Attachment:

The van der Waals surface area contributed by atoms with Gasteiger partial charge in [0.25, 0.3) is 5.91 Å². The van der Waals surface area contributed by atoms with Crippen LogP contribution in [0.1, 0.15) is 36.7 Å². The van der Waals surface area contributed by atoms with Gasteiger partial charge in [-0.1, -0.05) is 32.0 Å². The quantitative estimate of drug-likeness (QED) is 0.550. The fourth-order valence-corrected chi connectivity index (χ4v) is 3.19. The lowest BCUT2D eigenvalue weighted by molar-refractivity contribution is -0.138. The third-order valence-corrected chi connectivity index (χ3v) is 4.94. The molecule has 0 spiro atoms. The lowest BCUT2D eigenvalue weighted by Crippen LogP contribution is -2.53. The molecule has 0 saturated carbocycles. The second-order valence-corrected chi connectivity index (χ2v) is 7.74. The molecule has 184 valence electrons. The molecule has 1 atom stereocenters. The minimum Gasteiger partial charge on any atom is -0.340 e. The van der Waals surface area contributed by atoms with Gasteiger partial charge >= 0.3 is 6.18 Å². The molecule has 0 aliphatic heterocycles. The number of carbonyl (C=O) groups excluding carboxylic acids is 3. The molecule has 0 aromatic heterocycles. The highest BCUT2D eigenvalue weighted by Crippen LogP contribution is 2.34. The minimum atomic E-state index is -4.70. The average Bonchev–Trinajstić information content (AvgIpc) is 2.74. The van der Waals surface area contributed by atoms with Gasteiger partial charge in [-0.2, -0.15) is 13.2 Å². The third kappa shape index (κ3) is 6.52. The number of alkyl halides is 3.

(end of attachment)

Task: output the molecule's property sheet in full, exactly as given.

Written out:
The van der Waals surface area contributed by atoms with Gasteiger partial charge in [0.25, 0.3) is 5.91 Å². The van der Waals surface area contributed by atoms with Crippen LogP contribution in [0.1, 0.15) is 36.7 Å². The van der Waals surface area contributed by atoms with Gasteiger partial charge in [-0.1, -0.05) is 32.0 Å². The quantitative estimate of drug-likeness (QED) is 0.550. The fourth-order valence-corrected chi connectivity index (χ4v) is 3.19. The lowest BCUT2D eigenvalue weighted by molar-refractivity contribution is -0.138. The third-order valence-corrected chi connectivity index (χ3v) is 4.94. The molecule has 0 spiro atoms. The lowest BCUT2D eigenvalue weighted by Crippen LogP contribution is -2.53. The molecule has 0 saturated carbocycles. The second-order valence-corrected chi connectivity index (χ2v) is 7.74. The molecule has 184 valence electrons. The molecule has 1 atom stereocenters. The minimum Gasteiger partial charge on any atom is -0.340 e. The van der Waals surface area contributed by atoms with Gasteiger partial charge >= 0.3 is 6.18 Å². The molecule has 0 aliphatic heterocycles. The number of carbonyl (C=O) groups excluding carboxylic acids is 3. The molecule has 0 aromatic heterocycles. The highest BCUT2D eigenvalue weighted by Crippen LogP contribution is 2.34. The minimum atomic E-state index is -4.70. The average Bonchev–Trinajstić information content (AvgIpc) is 2.74. The van der Waals surface area contributed by atoms with Gasteiger partial charge in [-0.2, -0.15) is 13.2 Å². The third kappa shape index (κ3) is 6.52. The number of alkyl halides is 3.